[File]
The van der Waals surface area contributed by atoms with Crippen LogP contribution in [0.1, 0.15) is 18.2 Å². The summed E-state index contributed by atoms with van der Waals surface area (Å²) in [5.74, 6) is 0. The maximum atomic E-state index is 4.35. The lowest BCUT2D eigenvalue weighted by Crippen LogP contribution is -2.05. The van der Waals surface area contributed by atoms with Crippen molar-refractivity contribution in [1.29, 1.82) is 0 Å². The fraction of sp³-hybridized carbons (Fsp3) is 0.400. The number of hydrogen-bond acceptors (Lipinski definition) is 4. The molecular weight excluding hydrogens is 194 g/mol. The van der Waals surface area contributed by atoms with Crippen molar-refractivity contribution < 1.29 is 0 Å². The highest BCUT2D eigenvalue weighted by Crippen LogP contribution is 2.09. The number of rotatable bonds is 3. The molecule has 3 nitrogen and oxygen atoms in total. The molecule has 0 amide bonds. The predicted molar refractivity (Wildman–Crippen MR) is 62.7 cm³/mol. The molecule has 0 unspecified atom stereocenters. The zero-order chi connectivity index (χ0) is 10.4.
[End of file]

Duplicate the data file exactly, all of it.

The van der Waals surface area contributed by atoms with Crippen LogP contribution in [0.1, 0.15) is 18.2 Å². The summed E-state index contributed by atoms with van der Waals surface area (Å²) in [5.74, 6) is 0. The maximum atomic E-state index is 4.35. The lowest BCUT2D eigenvalue weighted by Crippen LogP contribution is -2.05. The van der Waals surface area contributed by atoms with Crippen molar-refractivity contribution in [1.29, 1.82) is 0 Å². The fraction of sp³-hybridized carbons (Fsp3) is 0.400. The number of hydrogen-bond acceptors (Lipinski definition) is 4. The molecular weight excluding hydrogens is 194 g/mol. The van der Waals surface area contributed by atoms with Crippen molar-refractivity contribution < 1.29 is 0 Å². The highest BCUT2D eigenvalue weighted by Crippen LogP contribution is 2.09. The number of rotatable bonds is 3. The molecule has 3 nitrogen and oxygen atoms in total. The molecule has 0 amide bonds. The predicted molar refractivity (Wildman–Crippen MR) is 62.7 cm³/mol. The molecule has 0 unspecified atom stereocenters. The zero-order chi connectivity index (χ0) is 10.4.